New Research Finds Major Inequalities in Climate Science Studies

The study used artificial intelligence to determine that climate change already is impacting 85% of the world’s population.

Clark Dry Lake, Anza Borrego Desert State Park California, USA
Alan Majchrowicz / Getty Images

“I’m only human.” Everyone has probably uttered these words at one point or another. And for good reason: Human beings are flawed. They get tired, bored, hungry, and weary. In other words, they have limits. And when they reach them, that’s it. Game over.

That’s why many scientists are using computers to conduct their research, including an international team of researchers who recently set out to quantify the impact of climate change on the world’s population. To do so, they would have to comb through hundreds of thousands of studies on climate change in order to identify, classify, and map climate impacts across the globe. "Big literature," the scholarly equivalent of big data, is the ballooning collection of scientific literature within many fields. Sorting through them has become an impossible task for even the most dedicated scientists.

“Since the first Assessment Report of the Intergovernmental Panel on Climate Change in 1990, we estimate that the number of studies relevant to observed climate impacts published per year has increased by more than two orders of magnitude,” the researchers explain in a new study, published in early October 2021 in the journal Nature Climate Change. “This exponential growth in peer-reviewed scientific publications on climate change is already pushing manual expert assessments to their limits.”

Led by Max Callaghan, a quantitative data scientist from the Mercator Research Institute on Global Commons and Climate Change in Germany, the researchers recognized their own limitations and sought help from artificial intelligence (AI). Specifically, a language-based AI tool called BERT that can automatically analyze studies and extract their findings in the form of a visual map.

“While traditional assessments can offer relatively precise but incomplete pictures of the evidence, our machine-learning-assisted approach generates an expansive preliminary but quantifiably uncertain map,” continue the researchers, whose findings are just as notable as the method by which they came to them. According to BERT, human-caused climate change already is impacting at least 80% of global land area—excluding Antarctica—and at least 85% of the world’s population.

Although that’s not surprising, something else is: BERT’s analysis also revealed a stark geographical research bias. In, North America, Europe, and Asia, there is substantial evidence that climate change impacts humans. In Latin America and Africa, however, the evidence is far scanter. Not because there is less impact, but because there is less research.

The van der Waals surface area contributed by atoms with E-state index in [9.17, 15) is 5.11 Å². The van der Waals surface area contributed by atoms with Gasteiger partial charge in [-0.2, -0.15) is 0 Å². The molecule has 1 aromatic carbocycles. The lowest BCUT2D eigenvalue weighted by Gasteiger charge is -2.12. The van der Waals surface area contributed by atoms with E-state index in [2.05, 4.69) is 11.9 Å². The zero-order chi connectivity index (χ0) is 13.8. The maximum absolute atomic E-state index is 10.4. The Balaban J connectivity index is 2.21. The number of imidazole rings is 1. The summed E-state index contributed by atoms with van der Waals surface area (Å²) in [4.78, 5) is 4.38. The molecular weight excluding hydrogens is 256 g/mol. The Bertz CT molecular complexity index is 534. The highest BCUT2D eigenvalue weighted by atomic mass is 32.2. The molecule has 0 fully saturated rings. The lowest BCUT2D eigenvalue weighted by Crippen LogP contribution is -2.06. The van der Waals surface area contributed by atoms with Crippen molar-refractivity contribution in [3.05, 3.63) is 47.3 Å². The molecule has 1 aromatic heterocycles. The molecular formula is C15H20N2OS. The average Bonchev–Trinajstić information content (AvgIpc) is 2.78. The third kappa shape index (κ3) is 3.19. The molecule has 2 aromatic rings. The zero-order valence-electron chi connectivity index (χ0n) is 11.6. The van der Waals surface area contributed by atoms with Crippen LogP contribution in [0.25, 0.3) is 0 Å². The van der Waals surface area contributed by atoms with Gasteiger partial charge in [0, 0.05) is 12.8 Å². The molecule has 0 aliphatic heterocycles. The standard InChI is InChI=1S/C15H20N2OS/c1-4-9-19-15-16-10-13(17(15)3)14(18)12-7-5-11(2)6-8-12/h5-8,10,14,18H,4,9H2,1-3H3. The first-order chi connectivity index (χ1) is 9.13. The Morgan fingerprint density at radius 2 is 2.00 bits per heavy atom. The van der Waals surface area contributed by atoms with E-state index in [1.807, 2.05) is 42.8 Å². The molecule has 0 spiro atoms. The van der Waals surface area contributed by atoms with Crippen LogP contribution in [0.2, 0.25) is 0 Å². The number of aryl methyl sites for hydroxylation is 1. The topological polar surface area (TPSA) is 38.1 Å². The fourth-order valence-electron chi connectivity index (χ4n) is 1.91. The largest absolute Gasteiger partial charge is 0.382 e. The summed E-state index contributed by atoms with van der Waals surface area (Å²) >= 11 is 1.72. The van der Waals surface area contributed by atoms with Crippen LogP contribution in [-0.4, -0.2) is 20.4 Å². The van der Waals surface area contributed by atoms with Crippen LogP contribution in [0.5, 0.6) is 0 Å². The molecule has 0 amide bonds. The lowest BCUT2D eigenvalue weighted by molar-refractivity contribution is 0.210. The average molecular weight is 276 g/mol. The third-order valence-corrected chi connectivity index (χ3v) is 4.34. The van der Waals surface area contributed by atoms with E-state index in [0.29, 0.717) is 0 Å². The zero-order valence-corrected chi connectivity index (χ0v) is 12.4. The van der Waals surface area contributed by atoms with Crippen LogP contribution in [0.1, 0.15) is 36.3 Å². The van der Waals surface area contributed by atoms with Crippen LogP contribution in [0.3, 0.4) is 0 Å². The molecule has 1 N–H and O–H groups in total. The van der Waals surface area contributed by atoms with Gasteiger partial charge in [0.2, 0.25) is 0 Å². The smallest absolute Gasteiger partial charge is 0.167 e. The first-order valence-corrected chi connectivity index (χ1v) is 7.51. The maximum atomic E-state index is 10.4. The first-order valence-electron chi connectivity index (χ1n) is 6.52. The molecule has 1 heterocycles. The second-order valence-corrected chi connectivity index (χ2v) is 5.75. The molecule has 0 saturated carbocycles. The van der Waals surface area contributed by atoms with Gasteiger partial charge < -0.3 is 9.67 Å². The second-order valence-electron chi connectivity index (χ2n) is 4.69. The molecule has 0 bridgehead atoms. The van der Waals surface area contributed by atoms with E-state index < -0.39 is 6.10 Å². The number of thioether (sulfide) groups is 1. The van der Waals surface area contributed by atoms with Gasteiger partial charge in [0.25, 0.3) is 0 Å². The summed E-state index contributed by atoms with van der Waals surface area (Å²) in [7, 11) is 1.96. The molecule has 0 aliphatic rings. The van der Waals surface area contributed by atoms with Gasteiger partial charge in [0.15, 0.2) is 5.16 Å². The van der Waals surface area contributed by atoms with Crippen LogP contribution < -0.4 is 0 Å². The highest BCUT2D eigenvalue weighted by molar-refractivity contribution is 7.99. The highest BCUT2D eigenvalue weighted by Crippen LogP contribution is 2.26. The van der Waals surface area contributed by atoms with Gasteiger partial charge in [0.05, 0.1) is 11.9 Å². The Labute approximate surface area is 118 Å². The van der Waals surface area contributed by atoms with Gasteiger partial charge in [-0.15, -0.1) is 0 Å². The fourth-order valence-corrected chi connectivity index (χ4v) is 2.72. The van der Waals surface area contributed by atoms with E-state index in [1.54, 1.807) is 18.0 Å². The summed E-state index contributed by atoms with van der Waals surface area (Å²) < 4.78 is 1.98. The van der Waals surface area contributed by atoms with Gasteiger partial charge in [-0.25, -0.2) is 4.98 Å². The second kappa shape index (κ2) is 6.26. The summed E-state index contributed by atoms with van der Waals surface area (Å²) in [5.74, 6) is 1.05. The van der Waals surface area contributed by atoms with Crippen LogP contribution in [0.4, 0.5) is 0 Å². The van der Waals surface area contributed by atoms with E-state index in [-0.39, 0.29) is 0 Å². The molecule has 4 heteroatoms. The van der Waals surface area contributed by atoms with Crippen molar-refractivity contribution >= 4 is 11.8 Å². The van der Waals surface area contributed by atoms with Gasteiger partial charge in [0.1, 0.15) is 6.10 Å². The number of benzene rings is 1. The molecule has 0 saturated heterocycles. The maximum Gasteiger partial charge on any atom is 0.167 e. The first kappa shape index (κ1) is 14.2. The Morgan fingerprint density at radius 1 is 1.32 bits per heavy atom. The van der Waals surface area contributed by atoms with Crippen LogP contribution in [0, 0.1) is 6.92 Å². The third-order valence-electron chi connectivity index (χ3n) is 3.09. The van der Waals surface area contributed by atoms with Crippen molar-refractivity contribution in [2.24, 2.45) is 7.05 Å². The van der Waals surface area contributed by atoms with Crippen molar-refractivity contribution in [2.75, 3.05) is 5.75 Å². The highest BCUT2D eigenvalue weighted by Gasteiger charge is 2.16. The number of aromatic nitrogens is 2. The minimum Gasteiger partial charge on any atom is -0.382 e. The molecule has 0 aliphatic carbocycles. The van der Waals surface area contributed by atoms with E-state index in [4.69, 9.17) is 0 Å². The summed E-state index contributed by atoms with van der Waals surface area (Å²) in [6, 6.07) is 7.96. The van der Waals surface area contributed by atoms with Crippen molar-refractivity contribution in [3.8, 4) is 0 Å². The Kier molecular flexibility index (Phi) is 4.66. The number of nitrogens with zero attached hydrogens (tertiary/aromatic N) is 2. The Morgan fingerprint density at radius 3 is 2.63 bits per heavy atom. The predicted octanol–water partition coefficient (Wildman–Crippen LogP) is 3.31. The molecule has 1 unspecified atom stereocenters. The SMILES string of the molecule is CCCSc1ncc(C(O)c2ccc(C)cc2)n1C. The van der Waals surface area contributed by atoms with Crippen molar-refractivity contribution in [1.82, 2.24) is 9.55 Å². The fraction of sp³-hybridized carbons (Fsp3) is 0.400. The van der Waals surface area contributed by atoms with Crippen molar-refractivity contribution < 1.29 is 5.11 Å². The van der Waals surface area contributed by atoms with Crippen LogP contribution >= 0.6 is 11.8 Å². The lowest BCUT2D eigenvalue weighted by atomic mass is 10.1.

Researchers say this “attribution gap” is due to a combination of geographical and economic factors. In simple terms, regions that have less population and less wealth receive less research attention.

“The evidence is distributed unequally across countries … This is really important because often when we try to make a map or to find out where the impacts of climate change are happening, we find often few scientific papers in less developed countries or low-income countries,” Callaghan told CNN in an interview, in which he stressed that “absence of evidence isn’t evidence of absence.”

In fact, the absence of evidence suggests that researchers’ top-line findings—that climate change already impacts 80% of land and 85% of people—are likely an underestimate.

That’s probably the case even without the research bias, as BERT’s analysis only encompasses two of many possible climate impacts: human-induced precipitation and temperature changes. Had other effects, like sea-level rise, been included, researchers’ estimates would likely be even greater, study co-author Tom Knutson, senior scientist with the National Oceanic and Atmospheric Administration (NOAA), told CNN.

Still, the study marks a significant milestone in climate research, even if its findings are imperfect or incomplete.

“Ultimately, we hope that our global, living, automated, and multi-scale database will help to jump start a host of reviews of climate impacts on particular topics or particular geographic regions,” the researchers write in their study. “If science advances by standing on the shoulders of giants, in times of ever-expanding scientific literature, giants’ shoulders become harder to reach. Our computer-assisted evidence mapping approach can offer a leg up.”

View Article Sources
  1. Callaghan, Max, et al. "Machine-learning-based Evidence and Attribution Mapping of 100,000 Climate Impact Studies." Nat. Clim. Chan, 2021, doi:10.1038/s41558-021-01168-6

  2. Callaghan, Max W., et al. "A Topography of Climate Change Research." Nature Climate Change, vol. 10, 2020, pp. 118-123., doi:10.1038/s41558-019-0684-5